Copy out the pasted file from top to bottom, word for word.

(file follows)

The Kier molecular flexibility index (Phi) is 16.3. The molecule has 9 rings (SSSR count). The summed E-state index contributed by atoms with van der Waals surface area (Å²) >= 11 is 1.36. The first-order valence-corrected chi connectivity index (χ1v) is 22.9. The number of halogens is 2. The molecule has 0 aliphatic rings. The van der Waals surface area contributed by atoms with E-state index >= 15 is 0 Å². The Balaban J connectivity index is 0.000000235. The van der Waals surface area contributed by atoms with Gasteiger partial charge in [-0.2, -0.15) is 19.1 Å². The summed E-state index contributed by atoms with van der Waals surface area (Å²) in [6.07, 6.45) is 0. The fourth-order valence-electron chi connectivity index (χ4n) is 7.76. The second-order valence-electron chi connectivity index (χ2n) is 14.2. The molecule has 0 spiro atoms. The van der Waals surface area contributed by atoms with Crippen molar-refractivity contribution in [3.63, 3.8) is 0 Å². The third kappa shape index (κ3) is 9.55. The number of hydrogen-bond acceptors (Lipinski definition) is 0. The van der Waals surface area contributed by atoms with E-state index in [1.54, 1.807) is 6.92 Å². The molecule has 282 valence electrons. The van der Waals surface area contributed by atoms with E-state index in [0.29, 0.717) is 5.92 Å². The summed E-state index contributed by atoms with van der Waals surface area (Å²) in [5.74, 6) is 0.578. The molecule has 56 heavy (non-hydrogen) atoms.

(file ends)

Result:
The Kier molecular flexibility index (Phi) is 16.3. The molecule has 9 rings (SSSR count). The summed E-state index contributed by atoms with van der Waals surface area (Å²) >= 11 is 1.36. The first-order valence-corrected chi connectivity index (χ1v) is 22.9. The number of halogens is 2. The molecule has 0 aliphatic rings. The van der Waals surface area contributed by atoms with E-state index >= 15 is 0 Å². The Balaban J connectivity index is 0.000000235. The van der Waals surface area contributed by atoms with Gasteiger partial charge in [-0.2, -0.15) is 19.1 Å². The summed E-state index contributed by atoms with van der Waals surface area (Å²) in [6.07, 6.45) is 0. The fourth-order valence-electron chi connectivity index (χ4n) is 7.76. The second-order valence-electron chi connectivity index (χ2n) is 14.2. The molecule has 0 spiro atoms. The van der Waals surface area contributed by atoms with Crippen molar-refractivity contribution in [3.63, 3.8) is 0 Å². The third kappa shape index (κ3) is 9.55. The number of hydrogen-bond acceptors (Lipinski definition) is 0. The van der Waals surface area contributed by atoms with E-state index in [1.54, 1.807) is 6.92 Å². The molecule has 282 valence electrons. The van der Waals surface area contributed by atoms with E-state index in [0.29, 0.717) is 5.92 Å². The summed E-state index contributed by atoms with van der Waals surface area (Å²) in [5.74, 6) is 0.578. The molecule has 56 heavy (non-hydrogen) atoms.